All That Glitters is Not Gold...but with the right technique, you could be golden.
It just so happens that I like nice things. Call me odd. Call me over the top. Go ahead and say it: “Who does Brian think he is, a Rockefeller?”
Well, it turns out I’m neither a Rockefeller nor a Vanderbilt. So how does one lavish their “castle” without a tycoon’s bank roll? We improvise. It’s a matter of knowing what you want and making it happen with a little bit of effort.
A couple years back I was exploring my heaven on earth: H& B Gallery. It’s Minneapolis’ premier antique store. Fortunately, or unfortunately, I came across a mirror costing several thousand dollars. It was a www.carversguild.com piece – hand carved of wood and gilded to the hilt. It was so me and oh so mine, but I couldn’t lay down the cash or put it on a credit card. All I could do was store away the image of it in my mind and sleep on it for a couple of years.
Then, out of no where, came my “diamond in the ruff.” Or, should I say, “carved wood mirror, painted an ugly buff”. It was a machine-carved mirror frame made in the 50’s and finished in a pickled peach. It looked pale, sickly and no wonder someone had cast it off. What’s more, it was part of a dresser set so it had carved wooden feet on it that would rest on the larger dresser that I didn’t want. But it was the perfect size for a foyer and it was only $150. So off it went for a ride home to my place.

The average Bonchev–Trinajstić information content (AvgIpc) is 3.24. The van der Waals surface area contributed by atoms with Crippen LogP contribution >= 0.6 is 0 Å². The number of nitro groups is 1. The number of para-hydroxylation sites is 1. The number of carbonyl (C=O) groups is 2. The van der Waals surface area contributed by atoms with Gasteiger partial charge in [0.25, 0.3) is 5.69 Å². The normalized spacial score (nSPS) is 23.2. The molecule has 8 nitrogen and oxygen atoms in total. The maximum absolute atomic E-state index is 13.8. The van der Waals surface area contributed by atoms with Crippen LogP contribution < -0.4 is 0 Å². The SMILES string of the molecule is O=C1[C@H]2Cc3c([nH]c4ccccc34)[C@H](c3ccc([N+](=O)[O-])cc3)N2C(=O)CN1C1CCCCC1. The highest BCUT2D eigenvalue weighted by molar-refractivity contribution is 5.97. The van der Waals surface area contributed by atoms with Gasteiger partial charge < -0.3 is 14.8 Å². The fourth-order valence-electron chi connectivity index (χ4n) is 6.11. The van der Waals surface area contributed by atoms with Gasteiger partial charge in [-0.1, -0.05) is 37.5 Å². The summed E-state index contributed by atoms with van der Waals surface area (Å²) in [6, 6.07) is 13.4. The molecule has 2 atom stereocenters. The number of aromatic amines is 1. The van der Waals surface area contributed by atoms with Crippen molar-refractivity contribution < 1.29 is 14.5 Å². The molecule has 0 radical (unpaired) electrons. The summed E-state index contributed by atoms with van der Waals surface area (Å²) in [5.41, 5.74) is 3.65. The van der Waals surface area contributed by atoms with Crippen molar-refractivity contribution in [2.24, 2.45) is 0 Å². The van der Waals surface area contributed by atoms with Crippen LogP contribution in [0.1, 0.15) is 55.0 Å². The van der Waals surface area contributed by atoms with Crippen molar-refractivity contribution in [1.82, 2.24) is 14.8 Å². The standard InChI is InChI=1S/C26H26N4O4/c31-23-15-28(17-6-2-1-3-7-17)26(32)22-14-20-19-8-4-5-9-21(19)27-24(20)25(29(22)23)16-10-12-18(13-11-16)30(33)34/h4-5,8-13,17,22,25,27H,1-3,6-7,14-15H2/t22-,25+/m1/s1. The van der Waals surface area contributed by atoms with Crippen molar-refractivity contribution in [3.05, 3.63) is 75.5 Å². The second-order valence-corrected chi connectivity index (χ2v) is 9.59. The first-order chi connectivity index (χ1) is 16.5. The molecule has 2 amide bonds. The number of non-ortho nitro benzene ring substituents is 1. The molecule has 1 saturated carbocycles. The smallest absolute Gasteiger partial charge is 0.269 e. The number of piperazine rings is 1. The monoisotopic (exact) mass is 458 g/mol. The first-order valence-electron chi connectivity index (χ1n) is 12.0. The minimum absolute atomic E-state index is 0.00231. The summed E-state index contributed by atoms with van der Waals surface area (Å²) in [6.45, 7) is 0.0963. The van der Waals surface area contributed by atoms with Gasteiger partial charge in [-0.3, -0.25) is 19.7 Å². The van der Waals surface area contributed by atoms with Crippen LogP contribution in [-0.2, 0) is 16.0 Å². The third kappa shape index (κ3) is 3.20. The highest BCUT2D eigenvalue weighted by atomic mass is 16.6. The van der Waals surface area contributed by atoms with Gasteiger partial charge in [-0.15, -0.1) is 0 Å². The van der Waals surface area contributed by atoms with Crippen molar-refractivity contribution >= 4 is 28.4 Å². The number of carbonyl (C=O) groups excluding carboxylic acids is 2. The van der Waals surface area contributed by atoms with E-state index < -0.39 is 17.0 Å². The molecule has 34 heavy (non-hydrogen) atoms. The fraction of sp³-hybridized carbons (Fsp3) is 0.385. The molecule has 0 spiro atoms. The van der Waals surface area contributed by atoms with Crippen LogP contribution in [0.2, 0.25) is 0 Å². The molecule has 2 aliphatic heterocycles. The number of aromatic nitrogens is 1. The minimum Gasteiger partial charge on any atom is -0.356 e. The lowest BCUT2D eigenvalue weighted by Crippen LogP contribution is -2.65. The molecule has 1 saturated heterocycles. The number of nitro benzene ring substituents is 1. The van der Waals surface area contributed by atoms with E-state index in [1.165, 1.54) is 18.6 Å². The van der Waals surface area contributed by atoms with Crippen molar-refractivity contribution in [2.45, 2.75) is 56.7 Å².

Flash forward a full year later, on a day with a list full of things I didn’t want to do, I cut the dresser legs off it and attempted a gold gilding using a product from Michael’s I had never tried before: Rubb n Buff. Ya, it worked but it didn’t look like it was gold leafed. Plus, I really wanted it to look old.
For almost a year, I passed that mirror a couple times a day and each time I said to myself, “Brian, the world isn’t right and neither is this mirror.”
Now flash forward to February 2017. It was just another day with a list of must do’s around my home that I just wasn’t interested in doing. So to distract myself I said, “The Mirror.” And it was through more improvising with trial and error that I got the finish just right.
Most old mirrors have a layer of plaster in between the carved wood and the gold paint or gold leafing. So with the help of Martha Stewart’s acrylic white paint, I was able to give it that traveled, moved, chipped and moved again exposed plaster look that could give this mirror from the 50’s an aged, early 20th-century look.
So next I took a small brush and haphazardly applied that white acrylic in random areas on the mirror frame, because age never hits any piece of anything (or anyone!) evenly or symmetrically.
After the white paint dried the fun of the gilding could begin. Of course I had the option of gold leafing the mirror, but what a mess that is with tiny fragments of 24K all over. Sounds neat I know (what a problem to have, right?), but it’s not.
So I tried Plaid’s version of Classic Gold Leaf in the form of paint. Wow, it worked and one little 3/4 oz jar was much more than I needed to do the entire job. Keep in mind, I carefully and intentionally left spots of white exposed. And to my satisfaction (not easy people!) it turned out great. More on this technique when I attempt it again on another piece in another room.
If you ever see something you love, but don’t care for the finish, it’s probably waiting for you to take it home and give it a new color. So many things of value get overlooked that way.
Please leave me a message here or on Facebook if I can be of any assistance to your next improvisation project.